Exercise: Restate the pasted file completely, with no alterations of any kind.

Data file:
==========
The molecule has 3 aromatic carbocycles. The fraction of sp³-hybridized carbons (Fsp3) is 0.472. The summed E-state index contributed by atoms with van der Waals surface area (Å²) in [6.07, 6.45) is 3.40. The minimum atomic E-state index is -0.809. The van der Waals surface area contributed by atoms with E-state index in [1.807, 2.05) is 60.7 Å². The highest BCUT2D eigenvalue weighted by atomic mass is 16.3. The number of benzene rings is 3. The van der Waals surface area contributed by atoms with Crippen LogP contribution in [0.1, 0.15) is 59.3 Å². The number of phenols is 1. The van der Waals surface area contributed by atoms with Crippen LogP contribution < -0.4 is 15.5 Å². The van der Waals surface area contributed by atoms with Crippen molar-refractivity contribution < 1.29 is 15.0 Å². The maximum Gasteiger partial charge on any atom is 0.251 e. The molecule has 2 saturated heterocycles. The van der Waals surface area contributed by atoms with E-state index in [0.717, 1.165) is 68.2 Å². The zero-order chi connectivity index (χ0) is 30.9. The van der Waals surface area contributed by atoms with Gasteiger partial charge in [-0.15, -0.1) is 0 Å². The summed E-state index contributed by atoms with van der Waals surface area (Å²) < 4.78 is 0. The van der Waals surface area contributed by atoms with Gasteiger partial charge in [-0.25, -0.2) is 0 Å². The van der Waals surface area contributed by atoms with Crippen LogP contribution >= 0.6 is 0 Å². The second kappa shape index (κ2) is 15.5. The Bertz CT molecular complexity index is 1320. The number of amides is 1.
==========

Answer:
The molecule has 3 aromatic carbocycles. The fraction of sp³-hybridized carbons (Fsp3) is 0.472. The summed E-state index contributed by atoms with van der Waals surface area (Å²) in [6.07, 6.45) is 3.40. The minimum atomic E-state index is -0.809. The van der Waals surface area contributed by atoms with E-state index in [1.807, 2.05) is 60.7 Å². The highest BCUT2D eigenvalue weighted by atomic mass is 16.3. The number of benzene rings is 3. The van der Waals surface area contributed by atoms with Crippen LogP contribution in [0.1, 0.15) is 59.3 Å². The number of phenols is 1. The van der Waals surface area contributed by atoms with Crippen LogP contribution < -0.4 is 15.5 Å². The van der Waals surface area contributed by atoms with Crippen molar-refractivity contribution < 1.29 is 15.0 Å². The maximum Gasteiger partial charge on any atom is 0.251 e. The molecule has 2 saturated heterocycles. The van der Waals surface area contributed by atoms with E-state index in [0.717, 1.165) is 68.2 Å². The zero-order chi connectivity index (χ0) is 30.9. The van der Waals surface area contributed by atoms with Gasteiger partial charge in [-0.15, -0.1) is 0 Å². The summed E-state index contributed by atoms with van der Waals surface area (Å²) < 4.78 is 0. The van der Waals surface area contributed by atoms with Gasteiger partial charge in [-0.25, -0.2) is 0 Å². The van der Waals surface area contributed by atoms with Crippen LogP contribution >= 0.6 is 0 Å². The second kappa shape index (κ2) is 15.5. The Bertz CT molecular complexity index is 1320. The number of amides is 1.